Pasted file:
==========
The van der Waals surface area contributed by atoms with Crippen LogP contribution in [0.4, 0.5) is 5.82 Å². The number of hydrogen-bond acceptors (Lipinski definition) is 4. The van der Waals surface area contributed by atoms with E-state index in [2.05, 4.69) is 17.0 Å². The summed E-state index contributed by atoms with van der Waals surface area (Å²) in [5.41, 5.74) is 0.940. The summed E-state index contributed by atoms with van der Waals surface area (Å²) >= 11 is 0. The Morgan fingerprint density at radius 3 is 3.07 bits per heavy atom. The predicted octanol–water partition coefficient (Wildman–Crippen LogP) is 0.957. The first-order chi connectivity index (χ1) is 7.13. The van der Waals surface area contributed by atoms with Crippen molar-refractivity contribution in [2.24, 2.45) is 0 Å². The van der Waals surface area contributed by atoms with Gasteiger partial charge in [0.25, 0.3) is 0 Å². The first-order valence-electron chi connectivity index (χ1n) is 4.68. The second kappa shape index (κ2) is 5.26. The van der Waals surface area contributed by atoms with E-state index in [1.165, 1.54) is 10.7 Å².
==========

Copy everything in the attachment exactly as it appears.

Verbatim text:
The van der Waals surface area contributed by atoms with Crippen LogP contribution in [0.4, 0.5) is 5.82 Å². The number of hydrogen-bond acceptors (Lipinski definition) is 4. The van der Waals surface area contributed by atoms with E-state index in [2.05, 4.69) is 17.0 Å². The summed E-state index contributed by atoms with van der Waals surface area (Å²) in [5.41, 5.74) is 0.940. The summed E-state index contributed by atoms with van der Waals surface area (Å²) >= 11 is 0. The Morgan fingerprint density at radius 3 is 3.07 bits per heavy atom. The predicted octanol–water partition coefficient (Wildman–Crippen LogP) is 0.957. The first-order chi connectivity index (χ1) is 7.13. The van der Waals surface area contributed by atoms with Crippen molar-refractivity contribution in [2.24, 2.45) is 0 Å². The van der Waals surface area contributed by atoms with Gasteiger partial charge in [0.25, 0.3) is 0 Å². The first-order valence-electron chi connectivity index (χ1n) is 4.68. The second kappa shape index (κ2) is 5.26. The van der Waals surface area contributed by atoms with E-state index in [1.165, 1.54) is 10.7 Å².